From Business Insurance,
Alaska Gov. Bill Walker on Friday signed into law a bill that aims to reduce administrative costs in the workers compensation system and provide a clear definition of independent contractor, thus helping to combat worker misclassification.
H.B. 79 also creates an interim legislative workers compensation working group tasked with reviewing the workers compensation system.
“Injured workers and employers will both benefit from these changes to Alaska’s workers compensation system,” Gov. Walker said in a press statement. “We are cutting costs while making workers compensation work more efficiently.”
Labor Commissioner Heidi Drygas said worker misclassification is a growing problem in the state. “Providing a clear definition of independent contractor will help businesses be successful and in compliance, and will help workers clearly understand what constitutes independent contractor status,” she said in the statement.
The Alaska Truckers Association, the Alaska chapter of the National Federation of Independent Businesses, Painters Local 1959, and the Alaska Homebuilders Association all testified in support of the bipartisan legislation, according to the statement issued by the governor’s office.
Source: Alaska governor signs comp reform bill | Business Insurance
The new legislation provides:
a person is an independent contractor for the purposes of this section only if the person
(A) has an express contract to perform the services;
(B) is free from direction and control over the means and manner of providing services, subject only to the right of the individual for whom, or entity for which, the services are provided to specify the desired results, completion schedule, or range of work hours, or to
monitor the work for compliance with contract plans and specifications, or federal, state, or municipal law;
(C) incurs most of the expenses for tools, labor, and other operational costs necessary to perform the services, except that materials and equipment may be supplied;
(D) has an opportunity for profit and loss as a result of the services performed for the other individual or entity;
(E) is free to hire and fire employees to help perform the services for the contracted work;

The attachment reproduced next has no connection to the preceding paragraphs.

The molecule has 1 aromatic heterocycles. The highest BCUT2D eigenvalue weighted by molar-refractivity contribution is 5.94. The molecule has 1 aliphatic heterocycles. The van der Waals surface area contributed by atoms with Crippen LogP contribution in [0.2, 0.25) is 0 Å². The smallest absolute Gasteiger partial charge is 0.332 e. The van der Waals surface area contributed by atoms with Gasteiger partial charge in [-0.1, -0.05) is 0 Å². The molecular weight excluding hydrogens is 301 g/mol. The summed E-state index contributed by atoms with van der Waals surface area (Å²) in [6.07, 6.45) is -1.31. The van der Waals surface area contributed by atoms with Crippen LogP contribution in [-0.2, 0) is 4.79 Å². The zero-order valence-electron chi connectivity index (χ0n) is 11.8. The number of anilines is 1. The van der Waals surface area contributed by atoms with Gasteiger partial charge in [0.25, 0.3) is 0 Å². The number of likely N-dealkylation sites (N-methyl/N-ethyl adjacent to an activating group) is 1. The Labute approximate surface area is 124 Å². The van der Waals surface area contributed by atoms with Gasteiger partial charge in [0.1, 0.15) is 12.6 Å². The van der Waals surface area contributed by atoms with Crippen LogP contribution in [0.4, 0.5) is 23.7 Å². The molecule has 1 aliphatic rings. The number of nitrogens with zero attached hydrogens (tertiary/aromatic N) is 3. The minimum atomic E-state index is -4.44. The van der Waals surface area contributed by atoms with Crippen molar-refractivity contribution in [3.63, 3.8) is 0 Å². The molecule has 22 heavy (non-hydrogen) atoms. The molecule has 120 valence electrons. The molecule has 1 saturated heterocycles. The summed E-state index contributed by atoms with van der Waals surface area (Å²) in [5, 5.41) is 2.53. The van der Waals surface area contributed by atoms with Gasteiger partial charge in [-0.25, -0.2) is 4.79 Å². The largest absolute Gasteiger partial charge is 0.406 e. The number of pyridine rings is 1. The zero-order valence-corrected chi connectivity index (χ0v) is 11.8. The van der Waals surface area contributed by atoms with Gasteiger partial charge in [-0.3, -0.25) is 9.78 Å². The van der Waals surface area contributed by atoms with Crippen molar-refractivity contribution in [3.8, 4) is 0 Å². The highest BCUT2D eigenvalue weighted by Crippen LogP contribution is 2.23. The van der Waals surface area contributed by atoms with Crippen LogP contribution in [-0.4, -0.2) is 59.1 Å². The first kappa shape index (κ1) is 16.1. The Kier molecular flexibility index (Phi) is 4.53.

(F) has all business, trade, or professional licenses required by federal, state, or municipal authorities for a business or individual engaging in the same type of services as the person;
(G) follows federal Internal Revenue Service requirements by
(i) obtaining an employer identification number, if required;
(ii) filing business or self-employment tax returns for the previous tax year to report profit or income earned for the same type of services provided under the contract; or
(iii) intending to file business or self-employment tax returns for the current tax year to report profit or income earned for the same type of services provided under the contract if the
person’s business was not operating in the previous tax year; and
(H) meets at least two of the following criteria:
(i) the person is responsible for the satisfactory completion of services that the person has contracted to perform and is subject to liability for a failure to complete the contracted work, or maintains liability insurance or other insurance policies necessary to protect the employees, financial interests, and customers of the person’s business;
(ii) the person maintains a business location or a business mailing address separate from the location of the individual for whom, or the entity for which, the services are
(iii) the person provides contracted services for two or more different customers within a 12-month period or engages in any kind of business advertising, solicitation, or other marketing efforts reasonably calculated to obtain new contracts to provide similar services.